Sunday 25 February 2018

A&E department misery hasn’t gone away, you know

Hospital overcrowding remains a problem for Leo Varadkar
Hospital overcrowding remains a problem for Leo Varadkar
Letters to the Editor

Letters to the Editor

The misery suffered by patients on trolleys in our A&E departments has raised its head again. In just four days, we heard of two patients, both over 100 years old, enduring more than 24 hours on desperately uncomfortable trolleys in overcrowded A&E departments. One of these ladies was in the A&E department in Tallaght.

We in the Tallaght Hospital Action Group review trolley counts provided by the INMO almost on a daily basis and they make very grim reading. On June 3, there were 477 patients on trolleys nationally. The INMO site, however, allows you to look back to previous years. On the same day in 2014, there were 219 patients on trolleys. That equates to a doubling of patients in one year. Issues about long waits in our A&E are not new. Health Minister Leo Varadkar said special “troubleshooter squads” would be sent into hospitals with acute A&E issues. It is hard not to be cynical about this initiative.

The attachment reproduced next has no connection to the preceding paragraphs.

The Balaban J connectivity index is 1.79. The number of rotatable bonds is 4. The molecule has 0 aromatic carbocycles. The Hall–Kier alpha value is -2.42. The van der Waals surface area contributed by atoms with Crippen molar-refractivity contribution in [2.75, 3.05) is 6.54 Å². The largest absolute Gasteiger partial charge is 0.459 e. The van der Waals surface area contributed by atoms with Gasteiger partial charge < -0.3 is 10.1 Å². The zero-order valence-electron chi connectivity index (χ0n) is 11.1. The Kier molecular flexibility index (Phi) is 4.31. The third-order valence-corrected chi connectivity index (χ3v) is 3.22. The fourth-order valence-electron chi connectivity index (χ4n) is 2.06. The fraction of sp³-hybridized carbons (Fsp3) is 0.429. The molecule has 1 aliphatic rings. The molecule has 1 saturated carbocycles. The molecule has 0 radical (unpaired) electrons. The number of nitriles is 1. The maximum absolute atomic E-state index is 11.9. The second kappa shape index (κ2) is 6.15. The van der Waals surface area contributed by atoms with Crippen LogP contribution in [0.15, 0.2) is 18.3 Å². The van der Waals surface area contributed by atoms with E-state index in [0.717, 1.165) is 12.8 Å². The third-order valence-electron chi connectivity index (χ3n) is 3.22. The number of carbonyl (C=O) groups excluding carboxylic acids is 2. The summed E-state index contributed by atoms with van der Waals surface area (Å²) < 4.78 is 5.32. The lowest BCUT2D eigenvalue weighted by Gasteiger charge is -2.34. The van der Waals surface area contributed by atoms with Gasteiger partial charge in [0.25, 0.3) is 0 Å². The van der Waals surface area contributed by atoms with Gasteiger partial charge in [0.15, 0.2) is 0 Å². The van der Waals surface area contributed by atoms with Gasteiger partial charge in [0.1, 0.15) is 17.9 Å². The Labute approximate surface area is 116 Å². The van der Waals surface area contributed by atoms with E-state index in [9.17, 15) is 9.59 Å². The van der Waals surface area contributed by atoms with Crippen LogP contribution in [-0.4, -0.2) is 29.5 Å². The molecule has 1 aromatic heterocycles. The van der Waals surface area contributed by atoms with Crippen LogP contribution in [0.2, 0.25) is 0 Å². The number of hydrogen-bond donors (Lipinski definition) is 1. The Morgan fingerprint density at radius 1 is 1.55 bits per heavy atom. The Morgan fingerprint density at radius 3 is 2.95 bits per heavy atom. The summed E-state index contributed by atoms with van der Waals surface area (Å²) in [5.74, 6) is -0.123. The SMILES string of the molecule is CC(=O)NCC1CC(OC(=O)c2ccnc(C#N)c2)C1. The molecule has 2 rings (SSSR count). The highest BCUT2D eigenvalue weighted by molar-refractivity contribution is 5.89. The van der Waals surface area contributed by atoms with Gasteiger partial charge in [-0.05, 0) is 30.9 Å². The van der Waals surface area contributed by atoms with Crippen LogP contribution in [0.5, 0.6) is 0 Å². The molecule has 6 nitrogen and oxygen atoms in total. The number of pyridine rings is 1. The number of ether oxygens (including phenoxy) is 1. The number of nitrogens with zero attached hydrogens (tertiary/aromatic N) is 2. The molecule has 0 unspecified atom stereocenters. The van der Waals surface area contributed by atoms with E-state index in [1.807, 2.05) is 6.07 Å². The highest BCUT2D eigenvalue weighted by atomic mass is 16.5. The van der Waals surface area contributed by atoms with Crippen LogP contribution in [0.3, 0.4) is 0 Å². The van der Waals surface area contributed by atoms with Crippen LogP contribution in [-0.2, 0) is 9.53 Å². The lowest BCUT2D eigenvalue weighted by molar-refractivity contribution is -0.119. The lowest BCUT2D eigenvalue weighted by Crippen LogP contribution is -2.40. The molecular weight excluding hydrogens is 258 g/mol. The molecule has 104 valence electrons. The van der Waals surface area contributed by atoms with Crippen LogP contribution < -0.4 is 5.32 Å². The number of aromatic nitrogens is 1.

Tallaght Hospital has been visited by Mary Harney’s special task force (2006), the Dr Maurice Hayes report team, Hiqa (more than once) and the Special Delivery Unit teams (more than once). Tallaght Hospital is now part of a new initiative called the Irish Hospital Redesign Programme in partnership with the SDU that began in 2014 and is aiming to drive improvement and sustainability of scheduled, urgent and emergency care.

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